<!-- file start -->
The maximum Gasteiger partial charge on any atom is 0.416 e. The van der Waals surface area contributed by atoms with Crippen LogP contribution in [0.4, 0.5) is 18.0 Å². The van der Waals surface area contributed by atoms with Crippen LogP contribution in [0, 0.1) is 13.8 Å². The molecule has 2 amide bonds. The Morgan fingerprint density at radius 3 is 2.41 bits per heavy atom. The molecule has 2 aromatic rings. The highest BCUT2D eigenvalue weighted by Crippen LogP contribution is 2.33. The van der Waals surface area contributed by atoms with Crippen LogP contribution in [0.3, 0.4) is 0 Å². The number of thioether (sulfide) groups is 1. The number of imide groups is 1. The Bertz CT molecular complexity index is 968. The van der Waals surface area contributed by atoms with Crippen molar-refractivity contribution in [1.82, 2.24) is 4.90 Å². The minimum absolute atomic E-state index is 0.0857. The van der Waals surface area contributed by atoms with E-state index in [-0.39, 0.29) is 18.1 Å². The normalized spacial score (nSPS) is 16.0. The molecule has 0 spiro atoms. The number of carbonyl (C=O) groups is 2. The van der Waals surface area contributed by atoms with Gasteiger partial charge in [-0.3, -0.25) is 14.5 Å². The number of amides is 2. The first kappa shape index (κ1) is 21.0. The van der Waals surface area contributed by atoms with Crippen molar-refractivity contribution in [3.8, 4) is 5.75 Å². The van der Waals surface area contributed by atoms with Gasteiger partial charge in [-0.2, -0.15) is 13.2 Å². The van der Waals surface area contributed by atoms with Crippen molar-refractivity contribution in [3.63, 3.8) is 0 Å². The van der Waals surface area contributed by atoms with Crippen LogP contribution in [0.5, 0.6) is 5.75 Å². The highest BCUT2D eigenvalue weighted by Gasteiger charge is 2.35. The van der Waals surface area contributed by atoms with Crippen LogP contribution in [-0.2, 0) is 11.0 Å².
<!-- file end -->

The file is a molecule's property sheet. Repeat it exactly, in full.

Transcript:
The maximum Gasteiger partial charge on any atom is 0.416 e. The van der Waals surface area contributed by atoms with Crippen LogP contribution in [0.4, 0.5) is 18.0 Å². The van der Waals surface area contributed by atoms with Crippen LogP contribution in [0, 0.1) is 13.8 Å². The molecule has 2 amide bonds. The Morgan fingerprint density at radius 3 is 2.41 bits per heavy atom. The molecule has 2 aromatic rings. The highest BCUT2D eigenvalue weighted by Crippen LogP contribution is 2.33. The van der Waals surface area contributed by atoms with Crippen LogP contribution in [0.3, 0.4) is 0 Å². The number of thioether (sulfide) groups is 1. The number of imide groups is 1. The Bertz CT molecular complexity index is 968. The van der Waals surface area contributed by atoms with Crippen molar-refractivity contribution in [1.82, 2.24) is 4.90 Å². The minimum absolute atomic E-state index is 0.0857. The van der Waals surface area contributed by atoms with E-state index in [-0.39, 0.29) is 18.1 Å². The normalized spacial score (nSPS) is 16.0. The molecule has 0 spiro atoms. The number of carbonyl (C=O) groups is 2. The van der Waals surface area contributed by atoms with Gasteiger partial charge in [-0.3, -0.25) is 14.5 Å². The number of amides is 2. The first kappa shape index (κ1) is 21.0. The van der Waals surface area contributed by atoms with Crippen molar-refractivity contribution in [3.8, 4) is 5.75 Å². The van der Waals surface area contributed by atoms with Gasteiger partial charge in [-0.2, -0.15) is 13.2 Å². The van der Waals surface area contributed by atoms with Crippen molar-refractivity contribution in [3.63, 3.8) is 0 Å². The van der Waals surface area contributed by atoms with Crippen LogP contribution in [0.5, 0.6) is 5.75 Å². The highest BCUT2D eigenvalue weighted by Gasteiger charge is 2.35. The van der Waals surface area contributed by atoms with Crippen LogP contribution in [-0.2, 0) is 11.0 Å².